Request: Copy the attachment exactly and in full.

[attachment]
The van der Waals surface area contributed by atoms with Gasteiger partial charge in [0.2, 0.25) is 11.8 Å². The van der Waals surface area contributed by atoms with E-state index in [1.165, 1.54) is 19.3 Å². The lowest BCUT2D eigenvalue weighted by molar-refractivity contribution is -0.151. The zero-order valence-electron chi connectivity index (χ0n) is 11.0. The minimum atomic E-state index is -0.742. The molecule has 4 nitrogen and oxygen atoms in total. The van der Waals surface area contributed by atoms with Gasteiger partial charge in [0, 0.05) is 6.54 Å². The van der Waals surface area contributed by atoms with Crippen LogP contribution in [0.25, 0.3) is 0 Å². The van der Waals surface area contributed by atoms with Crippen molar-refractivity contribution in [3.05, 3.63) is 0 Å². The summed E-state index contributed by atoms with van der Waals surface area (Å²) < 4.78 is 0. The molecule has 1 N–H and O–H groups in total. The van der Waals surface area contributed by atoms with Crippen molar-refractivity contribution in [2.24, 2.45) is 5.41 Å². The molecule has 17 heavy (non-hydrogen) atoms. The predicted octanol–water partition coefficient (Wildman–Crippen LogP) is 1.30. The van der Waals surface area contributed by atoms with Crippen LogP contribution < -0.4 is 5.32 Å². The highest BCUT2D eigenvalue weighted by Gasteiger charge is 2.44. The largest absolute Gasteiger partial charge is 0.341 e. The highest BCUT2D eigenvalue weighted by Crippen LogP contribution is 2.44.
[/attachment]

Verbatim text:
The van der Waals surface area contributed by atoms with Gasteiger partial charge in [0.2, 0.25) is 11.8 Å². The van der Waals surface area contributed by atoms with E-state index in [1.165, 1.54) is 19.3 Å². The lowest BCUT2D eigenvalue weighted by molar-refractivity contribution is -0.151. The zero-order valence-electron chi connectivity index (χ0n) is 11.0. The minimum atomic E-state index is -0.742. The molecule has 4 nitrogen and oxygen atoms in total. The van der Waals surface area contributed by atoms with Gasteiger partial charge in [0, 0.05) is 6.54 Å². The van der Waals surface area contributed by atoms with Crippen LogP contribution in [0.25, 0.3) is 0 Å². The van der Waals surface area contributed by atoms with Crippen molar-refractivity contribution in [3.05, 3.63) is 0 Å². The summed E-state index contributed by atoms with van der Waals surface area (Å²) < 4.78 is 0. The molecule has 1 N–H and O–H groups in total. The van der Waals surface area contributed by atoms with Crippen molar-refractivity contribution in [2.24, 2.45) is 5.41 Å². The molecule has 17 heavy (non-hydrogen) atoms. The predicted octanol–water partition coefficient (Wildman–Crippen LogP) is 1.30. The van der Waals surface area contributed by atoms with Crippen LogP contribution < -0.4 is 5.32 Å². The highest BCUT2D eigenvalue weighted by Gasteiger charge is 2.44. The largest absolute Gasteiger partial charge is 0.341 e. The highest BCUT2D eigenvalue weighted by Crippen LogP contribution is 2.44.